Are you a reckless teenager? Or are you simply retired and enjoying the good life?
For Bruce Rudd and his friends, the answer would be the latter. About a year and a half ago, Rudd started a casual club for his convertible-loving friends. Most of them are retired and live in Blue Water Estates, a subdivision north of Cadiz on Lake Barkley. About every month when the weather is right, Rudd plans a cruise to various destinations, which are usually no more than 90 minutes away from Trigg County. The beauty of the Kentucky, Tennessee and Illinois country roads offer a nearly unlimited supply of sites to see and places to eat.
“Why visit Europe when there are so many places to see right here in Western Kentucky?” Rudd said.
A few months before Rudd started the club, which is known as the Topless Cruisers, one of his best friends, Jerry Builtman, had a bad traffic accident when he collided with a deer and lost the use of his left arm. Not long after the accident, Rudd bought a yellow 1993 Corvette, a 40th anniversary edition. He had an idea to start the club as way to cheer Builtman up and give him and his wife, Karen, something fun to do after the painful experience. The Builtmans now try to come down from their home in Evansville, Ind. for every cruise. They also own a house at Blue Water Estates.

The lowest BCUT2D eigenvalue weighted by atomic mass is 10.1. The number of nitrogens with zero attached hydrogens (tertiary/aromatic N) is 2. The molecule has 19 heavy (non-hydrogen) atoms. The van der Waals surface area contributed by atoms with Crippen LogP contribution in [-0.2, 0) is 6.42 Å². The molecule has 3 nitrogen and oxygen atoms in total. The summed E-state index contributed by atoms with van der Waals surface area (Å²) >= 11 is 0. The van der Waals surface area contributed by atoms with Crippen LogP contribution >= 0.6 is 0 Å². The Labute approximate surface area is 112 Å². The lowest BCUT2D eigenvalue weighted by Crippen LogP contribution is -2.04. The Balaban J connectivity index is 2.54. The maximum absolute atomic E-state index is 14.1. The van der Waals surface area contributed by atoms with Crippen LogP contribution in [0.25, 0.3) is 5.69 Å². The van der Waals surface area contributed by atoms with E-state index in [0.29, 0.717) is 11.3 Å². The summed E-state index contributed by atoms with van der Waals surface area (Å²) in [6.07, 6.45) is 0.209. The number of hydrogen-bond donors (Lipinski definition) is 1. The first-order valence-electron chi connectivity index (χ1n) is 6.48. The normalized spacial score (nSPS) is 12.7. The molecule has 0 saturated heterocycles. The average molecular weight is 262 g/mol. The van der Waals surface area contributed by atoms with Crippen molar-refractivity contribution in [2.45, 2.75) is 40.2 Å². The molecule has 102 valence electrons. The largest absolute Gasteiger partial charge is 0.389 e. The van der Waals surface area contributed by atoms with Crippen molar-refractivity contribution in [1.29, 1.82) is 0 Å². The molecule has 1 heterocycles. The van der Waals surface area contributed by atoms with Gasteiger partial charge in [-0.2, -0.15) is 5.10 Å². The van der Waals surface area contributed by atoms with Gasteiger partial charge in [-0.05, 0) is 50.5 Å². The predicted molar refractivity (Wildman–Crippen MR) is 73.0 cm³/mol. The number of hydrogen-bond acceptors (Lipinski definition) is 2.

Even though the Topless Cruisers have no meetings, no officers and no charter, one would never know it by looking at the group. Before Rudd retired, he taught graphic design at a high school in Henderson and he still enjoys messing around with graphics. The members all have sweatshirts embroidered with a logo Rudd designed. Luckily, his interest in graphic art goes hand in hand with his wife, Tish’s interests in quilting and sewing. After Bruce designed the logo, Tish was able to enter it into her computerized embroidery machine, creating a perfectly professional logo every time. Enough people from around the neighborhood have gotten involved now that Tish has had to create more than a dozen shirts.
Bruce plans every trip out almost perfectly. He creates an itinerary – with a logo at the top, of course – with the list of the places they’ll be headed that day. He’ll usually go on the cruise himself to test it out before the other six or seven cars follow him on the adventure. If there are any tourist spots along the way or any good restaurants, he’ll check those out.
“I take time to keep things interesting and fresh for the members,” he said.
For the rest of this story, read this week's Cadiz Record.